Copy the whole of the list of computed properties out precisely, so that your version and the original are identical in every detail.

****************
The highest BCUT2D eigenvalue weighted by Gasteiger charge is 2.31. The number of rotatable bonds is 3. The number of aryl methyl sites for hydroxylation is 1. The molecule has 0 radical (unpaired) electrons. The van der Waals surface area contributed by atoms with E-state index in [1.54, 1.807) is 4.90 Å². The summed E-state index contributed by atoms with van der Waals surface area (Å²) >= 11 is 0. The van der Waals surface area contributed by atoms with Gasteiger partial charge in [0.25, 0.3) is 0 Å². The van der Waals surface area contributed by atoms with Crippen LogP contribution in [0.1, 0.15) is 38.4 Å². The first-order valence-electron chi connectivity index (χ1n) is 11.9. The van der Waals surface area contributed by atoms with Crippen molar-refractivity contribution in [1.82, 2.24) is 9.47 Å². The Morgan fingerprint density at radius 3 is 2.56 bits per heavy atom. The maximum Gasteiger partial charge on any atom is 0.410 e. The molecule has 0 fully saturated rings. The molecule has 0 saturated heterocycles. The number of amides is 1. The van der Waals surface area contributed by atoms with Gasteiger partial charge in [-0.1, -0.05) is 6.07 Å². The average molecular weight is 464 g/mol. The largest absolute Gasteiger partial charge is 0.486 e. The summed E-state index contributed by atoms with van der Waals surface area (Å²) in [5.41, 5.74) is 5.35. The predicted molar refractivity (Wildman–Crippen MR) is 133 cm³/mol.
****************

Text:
The highest BCUT2D eigenvalue weighted by Gasteiger charge is 2.31. The number of rotatable bonds is 3. The number of aryl methyl sites for hydroxylation is 1. The molecule has 0 radical (unpaired) electrons. The van der Waals surface area contributed by atoms with E-state index in [1.54, 1.807) is 4.90 Å². The summed E-state index contributed by atoms with van der Waals surface area (Å²) >= 11 is 0. The van der Waals surface area contributed by atoms with Gasteiger partial charge in [0.25, 0.3) is 0 Å². The van der Waals surface area contributed by atoms with Crippen LogP contribution in [0.1, 0.15) is 38.4 Å². The first-order valence-electron chi connectivity index (χ1n) is 11.9. The van der Waals surface area contributed by atoms with Crippen molar-refractivity contribution in [1.82, 2.24) is 9.47 Å². The Morgan fingerprint density at radius 3 is 2.56 bits per heavy atom. The maximum Gasteiger partial charge on any atom is 0.410 e. The molecule has 0 fully saturated rings. The molecule has 0 saturated heterocycles. The number of amides is 1. The van der Waals surface area contributed by atoms with Gasteiger partial charge in [-0.1, -0.05) is 6.07 Å². The average molecular weight is 464 g/mol. The largest absolute Gasteiger partial charge is 0.486 e. The summed E-state index contributed by atoms with van der Waals surface area (Å²) in [5.41, 5.74) is 5.35. The predicted molar refractivity (Wildman–Crippen MR) is 133 cm³/mol.